Listening to the radio and reading the news lately there has been a lot about the Russian-backed advance of the Syrian army on the city of Aleppo. To read it, the city of Aleppo is in jeopardy of being attacked by the Syrians, putting the (reduced) population of 300,000 in danger of being killed. These people are menaced not just by indiscriminate Russian bombing, but also by the perfidious Syrian forces who will cut their water and electricity, and will probably also starve them.
Read beyond the main news sources and you find that the Syrian government actually already controls (and has always controlled) quite a large part of the city, that the majority of the people in Aleppo live on the government-controlled side; and thus it seems that they are unlikely to be carpet-bombed by the Russians. Additionally, the main water source for Aleppo has historically been Lake Assad and a major source for their electricity has been the hydroelectric dam there. A quick check reveals that both the lake and the dam are controlled by ISIS forces (e.g. see here, here, here, and here) and as a result there have been multiple sustained periods without water and electricity over the past years for both the government-held and rebel-held sides of the city. A mistake or so one can understand, but overall there is such misreporting that it is hard to believe that it is just the result of incompetence!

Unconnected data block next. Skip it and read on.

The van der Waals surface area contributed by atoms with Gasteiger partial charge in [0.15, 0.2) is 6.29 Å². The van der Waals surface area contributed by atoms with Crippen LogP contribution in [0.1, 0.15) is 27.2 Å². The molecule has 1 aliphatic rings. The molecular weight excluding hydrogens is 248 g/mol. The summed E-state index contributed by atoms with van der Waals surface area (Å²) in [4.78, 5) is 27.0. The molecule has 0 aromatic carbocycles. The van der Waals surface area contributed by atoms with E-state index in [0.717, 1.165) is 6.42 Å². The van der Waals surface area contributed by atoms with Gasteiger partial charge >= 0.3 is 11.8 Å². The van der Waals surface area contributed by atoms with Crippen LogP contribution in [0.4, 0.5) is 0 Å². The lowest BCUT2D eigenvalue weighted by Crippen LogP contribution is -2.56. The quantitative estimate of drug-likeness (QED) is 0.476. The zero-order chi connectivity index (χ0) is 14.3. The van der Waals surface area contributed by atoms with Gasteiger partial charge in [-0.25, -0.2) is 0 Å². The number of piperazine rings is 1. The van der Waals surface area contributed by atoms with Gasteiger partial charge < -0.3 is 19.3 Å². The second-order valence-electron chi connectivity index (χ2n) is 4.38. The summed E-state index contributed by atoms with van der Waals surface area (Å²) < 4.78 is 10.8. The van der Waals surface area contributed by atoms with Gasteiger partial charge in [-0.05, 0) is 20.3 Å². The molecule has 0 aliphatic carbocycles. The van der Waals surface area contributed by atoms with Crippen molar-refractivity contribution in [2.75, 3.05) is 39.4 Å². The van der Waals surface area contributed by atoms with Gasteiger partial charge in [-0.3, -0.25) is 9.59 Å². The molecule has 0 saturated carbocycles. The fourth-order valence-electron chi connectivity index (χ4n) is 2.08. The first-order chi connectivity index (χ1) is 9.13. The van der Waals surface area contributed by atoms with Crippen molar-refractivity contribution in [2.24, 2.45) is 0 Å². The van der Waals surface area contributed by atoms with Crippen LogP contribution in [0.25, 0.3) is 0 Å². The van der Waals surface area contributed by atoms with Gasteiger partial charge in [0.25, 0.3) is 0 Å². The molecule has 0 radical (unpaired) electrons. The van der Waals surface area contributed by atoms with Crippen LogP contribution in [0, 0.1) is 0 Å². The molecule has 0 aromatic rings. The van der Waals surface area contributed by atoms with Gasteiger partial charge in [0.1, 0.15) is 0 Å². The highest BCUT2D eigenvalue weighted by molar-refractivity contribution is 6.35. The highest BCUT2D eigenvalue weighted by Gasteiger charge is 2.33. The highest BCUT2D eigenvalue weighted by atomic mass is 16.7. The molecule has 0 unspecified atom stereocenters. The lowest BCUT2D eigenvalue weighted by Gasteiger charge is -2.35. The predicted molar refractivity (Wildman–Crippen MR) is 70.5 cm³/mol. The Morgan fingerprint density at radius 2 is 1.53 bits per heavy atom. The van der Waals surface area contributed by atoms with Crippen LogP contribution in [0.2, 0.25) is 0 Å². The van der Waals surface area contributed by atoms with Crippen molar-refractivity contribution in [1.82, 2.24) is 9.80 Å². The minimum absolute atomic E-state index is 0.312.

Further, looking at maps of the military situation in Aleppo we see that every one of them shows four zones of control - the Syrian government, ISIS, the Kurds, and "the opposition" (or occasionally "rebels."):
It is very difficult to keep track of all the groups and sub-groups as they merge into a myriad of 'fronts' and 'armies' of various sorts (e.g. Army of Conquest, Army of Islam, etc.), even assuming that one wants to distinguish between them... not always the case! For example: "... The U.S. army spent almost a decade refusing to distinguish between al-Qaeda in Iraq and other armed Sunni groups, labeling them all “terrorists” and bombing them with little concern for their differences. But in Syria, the White House has suddenly become a scrupulous advocate of nuance.. The United States has therefore preferred to describe these groups as problematic albeit legitimate members of the Syrian opposition and it has resisted their inclusion on a terrorist list.."